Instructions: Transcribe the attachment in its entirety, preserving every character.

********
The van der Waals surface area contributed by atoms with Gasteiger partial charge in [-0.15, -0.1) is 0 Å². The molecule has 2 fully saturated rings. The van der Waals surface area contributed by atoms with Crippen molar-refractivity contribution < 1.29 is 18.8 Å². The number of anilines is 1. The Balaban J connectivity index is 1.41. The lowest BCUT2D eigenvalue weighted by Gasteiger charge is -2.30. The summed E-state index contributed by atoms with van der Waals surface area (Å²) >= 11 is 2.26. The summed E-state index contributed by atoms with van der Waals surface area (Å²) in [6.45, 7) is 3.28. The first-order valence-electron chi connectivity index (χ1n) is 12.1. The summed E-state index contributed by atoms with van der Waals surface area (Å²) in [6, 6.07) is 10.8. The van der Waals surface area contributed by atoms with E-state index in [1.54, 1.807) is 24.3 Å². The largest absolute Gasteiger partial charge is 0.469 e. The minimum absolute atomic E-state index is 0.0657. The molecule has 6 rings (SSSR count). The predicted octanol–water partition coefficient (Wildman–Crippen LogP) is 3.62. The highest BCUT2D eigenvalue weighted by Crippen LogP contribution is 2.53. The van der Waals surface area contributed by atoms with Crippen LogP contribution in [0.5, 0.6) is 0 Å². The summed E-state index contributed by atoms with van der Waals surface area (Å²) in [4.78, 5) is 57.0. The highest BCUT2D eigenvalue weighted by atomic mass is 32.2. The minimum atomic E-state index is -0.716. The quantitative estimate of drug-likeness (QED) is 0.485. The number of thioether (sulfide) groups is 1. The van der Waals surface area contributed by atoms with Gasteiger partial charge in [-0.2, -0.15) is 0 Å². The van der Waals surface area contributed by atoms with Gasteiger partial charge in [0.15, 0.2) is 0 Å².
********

The van der Waals surface area contributed by atoms with Gasteiger partial charge in [-0.15, -0.1) is 0 Å². The molecule has 2 fully saturated rings. The van der Waals surface area contributed by atoms with Crippen molar-refractivity contribution < 1.29 is 18.8 Å². The number of anilines is 1. The Balaban J connectivity index is 1.41. The lowest BCUT2D eigenvalue weighted by Gasteiger charge is -2.30. The summed E-state index contributed by atoms with van der Waals surface area (Å²) >= 11 is 2.26. The summed E-state index contributed by atoms with van der Waals surface area (Å²) in [6.45, 7) is 3.28. The first-order valence-electron chi connectivity index (χ1n) is 12.1. The summed E-state index contributed by atoms with van der Waals surface area (Å²) in [6, 6.07) is 10.8. The van der Waals surface area contributed by atoms with E-state index in [1.54, 1.807) is 24.3 Å². The largest absolute Gasteiger partial charge is 0.469 e. The minimum absolute atomic E-state index is 0.0657. The molecule has 6 rings (SSSR count). The predicted octanol–water partition coefficient (Wildman–Crippen LogP) is 3.62. The highest BCUT2D eigenvalue weighted by Crippen LogP contribution is 2.53. The van der Waals surface area contributed by atoms with Crippen LogP contribution in [0.5, 0.6) is 0 Å². The summed E-state index contributed by atoms with van der Waals surface area (Å²) in [4.78, 5) is 57.0. The highest BCUT2D eigenvalue weighted by atomic mass is 32.2. The minimum atomic E-state index is -0.716. The quantitative estimate of drug-likeness (QED) is 0.485. The number of thioether (sulfide) groups is 1. The van der Waals surface area contributed by atoms with Gasteiger partial charge in [-0.2, -0.15) is 0 Å². The van der Waals surface area contributed by atoms with Gasteiger partial charge in [0.15, 0.2) is 0 Å².